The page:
Social media use, on top of that, can have additional ramifications for young teens. They may be worried about how many likes they are getting or absorbing exorbitant amounts of edited images, which can impact self-esteem.

Renee Solomon, PsyD

Social media is awful for children. It makes them feel not good enough and left out.

— Renee Solomon, PsyD

“Social media is awful for children," Dr. Solomon says. "It makes them feel not good enough and left out.  Kids have always felt left out when they are not invited to a birthday party." Now, she says, that party is publicized for everyone to see on Instagram, further contributing to the extent of the issue.

"Children and adolescents are naturally self-conscious and feel like everyone is looking at them. When they are left out of a photo, they think that everyone notices this as well,” she adds.

Dr. Solomon worries that this particular app will only increase cases of this sort of self-esteem concern.

Why Young Girls are Especially Vulnerable to Instagram’s Influence

Instagram is an extremely visual medium, which has an impact on young girls especially. “Young girls see pictures of celebrities and believe that they have to look exactly like Kylie Jenner to be beautiful," Dr. Solomon says. "Many of these pictures are photo-shopped or are shot from specific angles, and utilize very flattering light."

Allison Chase, Ph.D., regional clinical director of Eating Recovery Center, agrees. "[Instagram is] a world in which everything is edited and not necessarily reality,” she says. She believes the development of an Instagram program targeting children and young teens is “irresponsible.”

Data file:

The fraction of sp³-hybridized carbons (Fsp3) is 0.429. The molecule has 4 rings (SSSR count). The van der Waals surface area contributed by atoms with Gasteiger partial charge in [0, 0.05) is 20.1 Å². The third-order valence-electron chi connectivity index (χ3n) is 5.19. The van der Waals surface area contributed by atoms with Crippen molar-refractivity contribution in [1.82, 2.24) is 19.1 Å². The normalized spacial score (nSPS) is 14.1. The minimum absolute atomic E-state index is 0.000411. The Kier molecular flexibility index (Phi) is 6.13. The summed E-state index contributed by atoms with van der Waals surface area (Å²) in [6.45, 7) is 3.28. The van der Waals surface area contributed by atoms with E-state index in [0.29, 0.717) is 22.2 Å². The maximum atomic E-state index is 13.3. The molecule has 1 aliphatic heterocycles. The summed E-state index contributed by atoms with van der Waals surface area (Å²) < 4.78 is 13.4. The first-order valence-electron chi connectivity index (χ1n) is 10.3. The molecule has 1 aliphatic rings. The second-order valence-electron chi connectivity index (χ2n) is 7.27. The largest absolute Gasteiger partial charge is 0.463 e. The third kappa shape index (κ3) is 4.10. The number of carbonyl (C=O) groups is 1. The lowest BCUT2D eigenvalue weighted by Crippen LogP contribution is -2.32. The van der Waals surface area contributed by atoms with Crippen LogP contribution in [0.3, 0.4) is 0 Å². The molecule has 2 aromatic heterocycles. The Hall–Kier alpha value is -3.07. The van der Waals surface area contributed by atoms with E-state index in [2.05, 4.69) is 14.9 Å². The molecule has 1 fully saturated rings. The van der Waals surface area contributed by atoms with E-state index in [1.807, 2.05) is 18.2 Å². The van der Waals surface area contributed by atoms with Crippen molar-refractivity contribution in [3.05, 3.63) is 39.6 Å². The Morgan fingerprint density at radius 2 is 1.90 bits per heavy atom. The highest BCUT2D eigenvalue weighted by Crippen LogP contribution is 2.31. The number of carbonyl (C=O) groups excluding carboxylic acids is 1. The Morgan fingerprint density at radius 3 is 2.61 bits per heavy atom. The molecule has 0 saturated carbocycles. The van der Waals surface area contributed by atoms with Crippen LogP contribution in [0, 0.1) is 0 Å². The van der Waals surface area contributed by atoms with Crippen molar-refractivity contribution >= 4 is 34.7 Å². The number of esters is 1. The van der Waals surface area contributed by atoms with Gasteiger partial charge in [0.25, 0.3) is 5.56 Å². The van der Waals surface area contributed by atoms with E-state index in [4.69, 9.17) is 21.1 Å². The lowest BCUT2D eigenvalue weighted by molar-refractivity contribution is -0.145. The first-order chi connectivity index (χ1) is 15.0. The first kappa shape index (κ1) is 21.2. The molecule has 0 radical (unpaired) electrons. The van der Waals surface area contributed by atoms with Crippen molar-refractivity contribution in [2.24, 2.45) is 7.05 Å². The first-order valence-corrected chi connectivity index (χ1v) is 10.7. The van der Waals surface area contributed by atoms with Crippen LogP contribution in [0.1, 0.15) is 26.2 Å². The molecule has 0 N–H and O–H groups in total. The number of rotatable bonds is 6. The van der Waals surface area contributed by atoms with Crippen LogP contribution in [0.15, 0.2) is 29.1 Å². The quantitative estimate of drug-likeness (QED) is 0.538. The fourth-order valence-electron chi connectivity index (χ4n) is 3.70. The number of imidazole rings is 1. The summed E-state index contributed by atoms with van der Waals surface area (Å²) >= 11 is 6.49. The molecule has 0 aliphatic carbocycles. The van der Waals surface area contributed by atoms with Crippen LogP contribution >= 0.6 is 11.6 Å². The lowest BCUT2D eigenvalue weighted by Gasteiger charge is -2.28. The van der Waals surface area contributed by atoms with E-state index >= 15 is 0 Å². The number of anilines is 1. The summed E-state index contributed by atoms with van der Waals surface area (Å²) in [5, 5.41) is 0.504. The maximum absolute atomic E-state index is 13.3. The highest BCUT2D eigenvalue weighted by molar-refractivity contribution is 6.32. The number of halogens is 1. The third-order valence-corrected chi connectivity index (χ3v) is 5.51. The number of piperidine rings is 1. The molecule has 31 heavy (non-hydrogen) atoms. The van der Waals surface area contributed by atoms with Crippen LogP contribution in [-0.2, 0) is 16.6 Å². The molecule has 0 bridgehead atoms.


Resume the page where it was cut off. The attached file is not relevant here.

“Social media offers a constant way to compare yourself to others and to rely on superficial means of building self-esteem, such as how many likes or comments you get on a post,” she says. “And unlike magazines or TV and movies, where even kids generally know there’s a certain amount of professional makeup and editing happening, social media gives the impression that it’s more ‘real,’ when it can be anything but.”

Young girls and teenagers are also susceptible to diet culture influence, which is highly prevalent on social media. Dr. Chase says the platform "glorifies thinness" while simultaneously promoting negative health habits to achieve it, and it celebrates weight loss even when it's medically ill-advised.

“Social media perpetuates a cruel stigma against people living in larger bodies," she notes. Social media's ease in creating filters and spreading edited images may contribute.

"Unfiltered social media can indoctrinate our kids with problematic beliefs that large bodies are unattractive, unhealthy, and even an indication of low character or weakness. Obviously, this can be dangerously impactful to kids living in those larger bodies and for other kids who become afraid of changing body shapes and sizes,” Dr. Chase says.

This is especially concerning given that one in six children ages 6 to 11 and one in five teenagers ages 12 to 19 are considered obese, according to the National Institute of Diabetes and Digestive and Kidney Diseases

Daniel Peters, Ph.D. is a psychologist and host of the podcast Parent Footprint with Dr. Dan on Exactly Right. Dr. Peters worries about social media’s impact on girls especially as well. On one hand, he claims social media can increase the chances of eating disorders and decrease mental health.